Furthermore, the effect of collaborative reflection on participants’ active coping strategies points to the supporting function of online communities in times of a crisis (for school contexts, Borup et al., 2020) as well as to the pivotal role of social presence in online contexts more generally (see also Richardson et al., 2017). Thus, it would be possible to specifically implement such collaborative support structures, which on the one hand take into account the (1) emotional states of the students and (2) how to provide adequate interventions (e.g., inform about that reading conflicting information may lead to confusion and stress and show possibilities on what to do to reduce this confusion). Accordingly, this would raise the question of how students’ emotional states as well as their cognitive capabilities can be assessed adequately and how they can be approached individually in such interventions.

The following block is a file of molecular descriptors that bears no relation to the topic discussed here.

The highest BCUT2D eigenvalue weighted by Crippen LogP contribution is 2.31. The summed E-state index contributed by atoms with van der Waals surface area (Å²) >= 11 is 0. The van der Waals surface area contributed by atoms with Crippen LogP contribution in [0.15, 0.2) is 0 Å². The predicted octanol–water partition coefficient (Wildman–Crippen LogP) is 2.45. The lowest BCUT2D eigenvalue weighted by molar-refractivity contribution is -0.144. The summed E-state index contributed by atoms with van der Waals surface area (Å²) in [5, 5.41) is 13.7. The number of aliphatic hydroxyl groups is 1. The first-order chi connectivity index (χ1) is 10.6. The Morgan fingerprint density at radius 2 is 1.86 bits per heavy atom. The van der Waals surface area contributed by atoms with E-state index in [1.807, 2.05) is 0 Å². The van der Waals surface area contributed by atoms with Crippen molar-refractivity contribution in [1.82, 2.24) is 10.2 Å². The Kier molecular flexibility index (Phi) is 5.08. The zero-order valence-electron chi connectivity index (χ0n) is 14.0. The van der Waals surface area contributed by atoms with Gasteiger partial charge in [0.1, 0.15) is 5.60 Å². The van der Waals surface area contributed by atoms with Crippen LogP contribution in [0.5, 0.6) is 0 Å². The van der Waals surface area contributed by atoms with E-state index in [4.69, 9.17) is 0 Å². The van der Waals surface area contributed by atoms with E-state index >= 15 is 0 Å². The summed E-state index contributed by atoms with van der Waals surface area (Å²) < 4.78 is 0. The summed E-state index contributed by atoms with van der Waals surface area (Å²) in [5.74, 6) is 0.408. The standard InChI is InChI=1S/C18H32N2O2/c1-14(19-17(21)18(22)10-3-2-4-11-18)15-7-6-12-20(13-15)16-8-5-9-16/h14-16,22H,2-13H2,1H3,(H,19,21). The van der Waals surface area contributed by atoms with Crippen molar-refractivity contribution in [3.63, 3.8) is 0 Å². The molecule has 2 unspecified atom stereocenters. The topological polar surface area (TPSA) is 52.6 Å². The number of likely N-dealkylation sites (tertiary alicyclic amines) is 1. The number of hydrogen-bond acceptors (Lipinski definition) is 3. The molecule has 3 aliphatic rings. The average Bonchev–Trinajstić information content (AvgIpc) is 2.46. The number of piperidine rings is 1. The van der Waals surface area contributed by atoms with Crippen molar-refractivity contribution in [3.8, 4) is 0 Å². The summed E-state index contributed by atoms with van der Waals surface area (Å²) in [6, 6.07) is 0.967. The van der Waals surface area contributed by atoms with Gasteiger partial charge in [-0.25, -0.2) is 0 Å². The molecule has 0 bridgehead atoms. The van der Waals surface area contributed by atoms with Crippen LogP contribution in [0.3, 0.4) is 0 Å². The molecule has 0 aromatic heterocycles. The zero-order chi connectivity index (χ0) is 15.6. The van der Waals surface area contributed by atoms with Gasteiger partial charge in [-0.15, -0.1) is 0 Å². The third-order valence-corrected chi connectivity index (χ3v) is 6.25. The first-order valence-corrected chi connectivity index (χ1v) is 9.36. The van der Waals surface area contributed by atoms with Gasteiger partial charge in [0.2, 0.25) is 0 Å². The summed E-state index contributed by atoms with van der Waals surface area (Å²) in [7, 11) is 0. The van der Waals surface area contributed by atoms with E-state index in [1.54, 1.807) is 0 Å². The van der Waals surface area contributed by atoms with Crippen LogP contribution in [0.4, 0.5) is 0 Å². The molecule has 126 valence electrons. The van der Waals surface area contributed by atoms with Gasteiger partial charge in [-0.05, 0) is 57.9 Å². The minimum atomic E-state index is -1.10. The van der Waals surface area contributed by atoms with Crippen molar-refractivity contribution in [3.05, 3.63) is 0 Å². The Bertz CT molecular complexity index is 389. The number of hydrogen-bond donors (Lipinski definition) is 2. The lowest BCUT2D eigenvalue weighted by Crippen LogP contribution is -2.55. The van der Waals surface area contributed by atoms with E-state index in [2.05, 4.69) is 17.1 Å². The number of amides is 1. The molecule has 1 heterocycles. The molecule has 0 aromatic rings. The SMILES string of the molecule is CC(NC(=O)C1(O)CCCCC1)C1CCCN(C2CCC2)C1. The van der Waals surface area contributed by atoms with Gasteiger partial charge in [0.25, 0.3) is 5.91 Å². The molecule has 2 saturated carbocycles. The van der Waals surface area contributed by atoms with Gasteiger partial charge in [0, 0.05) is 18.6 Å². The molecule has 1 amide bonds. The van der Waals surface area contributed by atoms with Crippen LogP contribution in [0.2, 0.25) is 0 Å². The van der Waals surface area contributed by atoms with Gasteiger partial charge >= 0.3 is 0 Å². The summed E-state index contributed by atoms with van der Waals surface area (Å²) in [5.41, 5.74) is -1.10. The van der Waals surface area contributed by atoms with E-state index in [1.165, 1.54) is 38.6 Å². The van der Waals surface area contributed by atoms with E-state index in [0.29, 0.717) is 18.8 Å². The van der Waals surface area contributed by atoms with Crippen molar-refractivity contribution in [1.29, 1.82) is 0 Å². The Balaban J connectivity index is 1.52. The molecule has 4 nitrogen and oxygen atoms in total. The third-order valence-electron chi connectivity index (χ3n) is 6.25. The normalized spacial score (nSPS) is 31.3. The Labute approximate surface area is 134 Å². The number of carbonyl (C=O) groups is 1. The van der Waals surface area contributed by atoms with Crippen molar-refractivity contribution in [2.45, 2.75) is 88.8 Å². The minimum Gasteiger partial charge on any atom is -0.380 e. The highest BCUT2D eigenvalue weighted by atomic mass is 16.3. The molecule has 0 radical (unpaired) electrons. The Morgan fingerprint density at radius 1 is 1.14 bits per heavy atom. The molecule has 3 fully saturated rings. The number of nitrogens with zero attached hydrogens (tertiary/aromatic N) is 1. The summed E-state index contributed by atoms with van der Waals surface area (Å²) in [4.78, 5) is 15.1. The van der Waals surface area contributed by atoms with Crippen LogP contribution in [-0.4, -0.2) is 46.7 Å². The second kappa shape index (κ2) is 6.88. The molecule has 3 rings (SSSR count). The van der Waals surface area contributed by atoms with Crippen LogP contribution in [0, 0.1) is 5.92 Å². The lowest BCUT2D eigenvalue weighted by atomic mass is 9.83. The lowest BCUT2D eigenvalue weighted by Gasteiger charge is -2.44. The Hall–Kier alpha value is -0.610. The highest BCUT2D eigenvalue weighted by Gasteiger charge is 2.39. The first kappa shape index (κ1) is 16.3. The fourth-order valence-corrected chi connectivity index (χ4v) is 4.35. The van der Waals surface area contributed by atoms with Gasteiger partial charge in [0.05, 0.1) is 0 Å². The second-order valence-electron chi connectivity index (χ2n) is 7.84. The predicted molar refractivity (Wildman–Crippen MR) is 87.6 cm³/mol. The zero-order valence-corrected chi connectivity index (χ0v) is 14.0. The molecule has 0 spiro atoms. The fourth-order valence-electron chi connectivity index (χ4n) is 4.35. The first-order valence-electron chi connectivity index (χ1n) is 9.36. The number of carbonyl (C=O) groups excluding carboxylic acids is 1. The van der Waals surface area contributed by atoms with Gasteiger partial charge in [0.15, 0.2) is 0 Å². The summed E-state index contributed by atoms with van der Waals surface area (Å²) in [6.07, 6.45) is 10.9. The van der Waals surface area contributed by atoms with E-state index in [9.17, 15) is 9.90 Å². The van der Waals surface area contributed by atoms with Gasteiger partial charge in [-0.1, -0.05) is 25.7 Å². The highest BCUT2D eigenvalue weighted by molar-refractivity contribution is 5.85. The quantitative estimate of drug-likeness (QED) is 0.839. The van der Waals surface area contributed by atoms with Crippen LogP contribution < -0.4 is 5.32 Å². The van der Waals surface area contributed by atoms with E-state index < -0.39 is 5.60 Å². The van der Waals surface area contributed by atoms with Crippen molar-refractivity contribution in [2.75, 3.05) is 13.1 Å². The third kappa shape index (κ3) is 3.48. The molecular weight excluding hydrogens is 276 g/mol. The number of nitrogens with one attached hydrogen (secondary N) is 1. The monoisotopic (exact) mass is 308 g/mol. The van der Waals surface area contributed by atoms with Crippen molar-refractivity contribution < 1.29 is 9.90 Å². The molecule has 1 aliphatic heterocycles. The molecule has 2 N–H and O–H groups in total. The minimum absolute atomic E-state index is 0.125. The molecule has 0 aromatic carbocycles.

As we might all agree, studying at university goes beyond academic learning and skill development in a specific domain; rather, universities typically serve the additional function of creating a space for social interaction and exchange regarding topics that are important for students’ everyday life contexts. This understanding suggests that it is critical to implement social spaces in online learning environments at universities that go beyond collaborative learning in official courses of the curriculum. However, students do not seem to automatically profit from the mere presence of another person with regard to emotional coping; thus, educators should be highly attentive to how to match students in social groups and should also be aware of their own role in shaping social support settings or interventions on how to promote students’ successful cognitive as well as emotional engagement with online information.
Data Availability Statement
The raw data supporting the conclusions of this article will be made available by the authors, without undue reservation.